There’s been a quiet revolution going on in the Carnaby Street area in the last few years with a host of hip restaurant openings. One such restaurant bringing exotic flavours to the area is Jinjuu, the brainchild of celebrity chef, Judy Joo, who has appeared in numerous TV cookery shows on Korean cooking. Although the words ‘celebrity chef’ are rapidly developing negative connotations, there is much enjoyment to be had from a visit to this popular Korean outpost if you go with an open-mind.
Upstairs is a buzzing bar, whilst the main restaurant area is downstairs with an industrial look with gentle nods to its oriental roots and an active and vibrant open kitchen. The best option is to try their signature menu, which incorporates a fine balance on their most successful dishes.
Like any masterful performance, it does start off slowly before building into a crescendo. No matter how many exotic vegetables you put into a kimbap, it simply isn’t an exciting dish no matter who the chef is. The 2nd offering, prawn cakes are your typical canapé party dish, although it was made more fiery by the use of gochujang mayo.
The Korean fried chicken slider was when the menu really woke up. The chicken was moist, the batter was crunchy, the bun was sticky and soft and the use of their signature sauces added extra vibrancy.
The trio of Jinjuu mandoo was outstanding: the dumpling skin was silky soft, the meat or vegetarian ingredients tasted market-fresh and the soy dipping sauce had that touch of vinegar which accentuated the taste of the dish.
Unexpectedly I found the next dish, the jap chae one of the highlights of the meal. It might be a simple vegetarian stir-fry but the translucent sweet potato noodles were irresistible. I would happily turn vegetarian if I was served dishes like that daily.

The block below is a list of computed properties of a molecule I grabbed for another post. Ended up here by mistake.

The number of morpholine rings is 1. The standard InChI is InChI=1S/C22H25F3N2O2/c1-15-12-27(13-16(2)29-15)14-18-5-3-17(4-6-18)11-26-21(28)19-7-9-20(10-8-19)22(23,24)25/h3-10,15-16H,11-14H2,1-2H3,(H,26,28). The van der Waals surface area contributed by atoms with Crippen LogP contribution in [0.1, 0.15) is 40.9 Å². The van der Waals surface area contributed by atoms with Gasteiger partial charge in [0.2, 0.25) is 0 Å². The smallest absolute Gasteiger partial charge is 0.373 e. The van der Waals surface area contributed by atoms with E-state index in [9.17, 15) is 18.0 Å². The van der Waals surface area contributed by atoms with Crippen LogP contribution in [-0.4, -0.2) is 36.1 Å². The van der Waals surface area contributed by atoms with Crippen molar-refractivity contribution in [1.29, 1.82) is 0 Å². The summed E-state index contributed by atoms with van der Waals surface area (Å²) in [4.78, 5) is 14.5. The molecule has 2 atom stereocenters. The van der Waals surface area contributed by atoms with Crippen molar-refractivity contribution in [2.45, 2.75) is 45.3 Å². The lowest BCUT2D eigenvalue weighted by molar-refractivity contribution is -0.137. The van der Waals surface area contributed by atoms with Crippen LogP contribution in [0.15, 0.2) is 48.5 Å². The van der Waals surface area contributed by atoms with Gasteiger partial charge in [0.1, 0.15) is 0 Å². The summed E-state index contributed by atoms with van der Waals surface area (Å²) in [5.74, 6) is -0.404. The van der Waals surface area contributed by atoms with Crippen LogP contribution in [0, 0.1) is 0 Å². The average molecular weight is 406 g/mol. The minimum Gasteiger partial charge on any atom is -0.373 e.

The main attraction was their main courses and both the beef tasting plate and sea bream were faultless. The success isn’t just about using top quality ingredients, but the added extra touches like Jinjuu soy glaze and kimchi béarnaise on their braised short ribs, which were extremely tender and jalapeno glaze with Asian aromatics for their sea bream. The yuja pickled cucumbers had the acidity to help aid digestion in case you were struggling by the end of the main courses.
Judy Joo’s stint at Gordon Ramsay’s restaurant as a pastry chef clearly shows here with her strong focus on quality desserts. The Snickers Hotteok might be the guiltiest dessert on the planet with a doughnut stuffed with salted caramel, roasted peanuts, peanut parfait, chocolate ganache, praline and Nutella powder, yet it does taste delectably indulgent. Their apple pie mandoo comes complete with a specially designed Jinjoo wrapper. You could easily imagine an apple pie cart on their terrace selling these on cold winter nights.
A visit to Jinjuu reminds us how food doesn’t have to be boring, it doesn’t always have to be a routine and how lucky we are to be Londoners.